Destinations can suffer overnightWe have to face the fact that in many countries of the world terrorism is not only disrupting tourism but is actually targeting the tourist industry. One serious incident can ruin tourism business overnight.
Naturally, MICE events are very sensitive to any prospect of danger. Organisers are not going to risk wasting investment in preparation for an event that may have to be cancelled. Companies, of course, are not going to choose a risky destination as a venue for hosting the cream of their workforce or clients. ‘Safety’ is now a box that has to be ticked whenever a destination is being considered.
In recent years, we have also seen the other side of the picture. We have seen territories come in from the cold. We have been fortunate enough to see disputes and suspicion resolved between blocs of countries and the resultant growth of tourist traffic has been amazing.
The easing of political differences saw the world welcoming huge additional numbers of Chinese and Russian travellers.
A new research report from PATA underlines this. The Pacific Asia Travel Association has revealed details of the link between Peace and Tourism. ‘Through international visitor arrival (IVA) data and short historical perspectives the study examines how peace, democracy and the ending of geopolitical and ethno-cultural conflicts between and within countries can facilitate phenomenal growth in travel and tourism’
The report is entitled ‘How Travel & Tourism Benefits From Peace – A Statistical Analysis of the Asian Experience’. It cites the example of 12 countries in both South Asia and Southeast Asia that have emerged from decades of colonialism and conflict. The study shows clearly that travel and tourism is booming in those countries which are at peace but lagging in those still grappling with either internal or external conflicts. ‘If peace prevails, tourism can flourish. Tourism helps economies to grow; it reduces the disparity between social classes; it alleviates poverty and, most importantly, it provides an opportunity for people to develop a better understanding of each other,’ says PATA CEO Mario Hardy.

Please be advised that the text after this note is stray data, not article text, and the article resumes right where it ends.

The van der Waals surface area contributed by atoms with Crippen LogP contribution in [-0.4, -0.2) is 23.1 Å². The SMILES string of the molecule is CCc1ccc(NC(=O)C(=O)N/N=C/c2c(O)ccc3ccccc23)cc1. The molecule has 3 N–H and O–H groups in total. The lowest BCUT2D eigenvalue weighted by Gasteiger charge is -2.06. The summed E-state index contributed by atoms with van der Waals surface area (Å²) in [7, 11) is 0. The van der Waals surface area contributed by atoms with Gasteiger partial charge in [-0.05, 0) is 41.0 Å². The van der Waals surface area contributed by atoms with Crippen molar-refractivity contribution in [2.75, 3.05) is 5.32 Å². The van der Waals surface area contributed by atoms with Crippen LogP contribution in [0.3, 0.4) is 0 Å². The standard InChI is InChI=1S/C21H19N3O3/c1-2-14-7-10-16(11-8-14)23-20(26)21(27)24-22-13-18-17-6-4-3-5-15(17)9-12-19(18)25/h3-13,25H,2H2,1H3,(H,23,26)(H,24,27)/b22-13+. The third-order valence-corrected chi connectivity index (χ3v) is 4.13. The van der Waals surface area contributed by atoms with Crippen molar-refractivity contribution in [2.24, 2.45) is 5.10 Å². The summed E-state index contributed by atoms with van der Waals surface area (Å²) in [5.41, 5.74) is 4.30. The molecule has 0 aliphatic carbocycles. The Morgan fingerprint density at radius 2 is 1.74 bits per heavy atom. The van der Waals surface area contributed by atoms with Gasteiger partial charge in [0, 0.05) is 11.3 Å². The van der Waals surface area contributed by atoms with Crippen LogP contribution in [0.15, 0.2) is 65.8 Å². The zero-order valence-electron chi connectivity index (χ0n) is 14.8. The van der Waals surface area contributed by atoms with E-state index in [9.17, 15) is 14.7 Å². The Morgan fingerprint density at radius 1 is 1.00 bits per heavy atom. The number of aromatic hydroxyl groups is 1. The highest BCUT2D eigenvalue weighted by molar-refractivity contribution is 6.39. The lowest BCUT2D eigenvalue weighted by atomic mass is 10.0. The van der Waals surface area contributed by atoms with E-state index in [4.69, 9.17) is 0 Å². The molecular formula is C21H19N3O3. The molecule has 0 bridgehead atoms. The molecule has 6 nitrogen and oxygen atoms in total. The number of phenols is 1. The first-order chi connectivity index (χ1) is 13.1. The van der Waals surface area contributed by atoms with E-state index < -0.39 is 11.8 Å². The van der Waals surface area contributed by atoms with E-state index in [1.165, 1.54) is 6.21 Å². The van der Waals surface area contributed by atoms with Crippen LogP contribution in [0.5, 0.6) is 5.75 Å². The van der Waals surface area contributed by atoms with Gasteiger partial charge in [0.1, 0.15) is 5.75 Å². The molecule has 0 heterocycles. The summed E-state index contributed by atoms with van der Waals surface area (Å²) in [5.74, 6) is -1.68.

‘With this report we want to show in simple numbers the positive benefits that travel and tourism can bring to a destination. We want to give a sense of hope to those who are still affected by conflict and show them the path to a better future. We can learn from our past and improve our future and we hope that this report will help readers to better understand the benefits that tourism can bring to our world.’ Mario voices the hope that the study will be used by leaders in both the public and the private sectors to make peace-building as much a part of the travel and tourism agenda as advancing its economic benefits and alleviating climate change.
However, terrorist organisations are also aware of the link between peace and tourism and they are intentionally damaging national economies by targeting tourism attractions.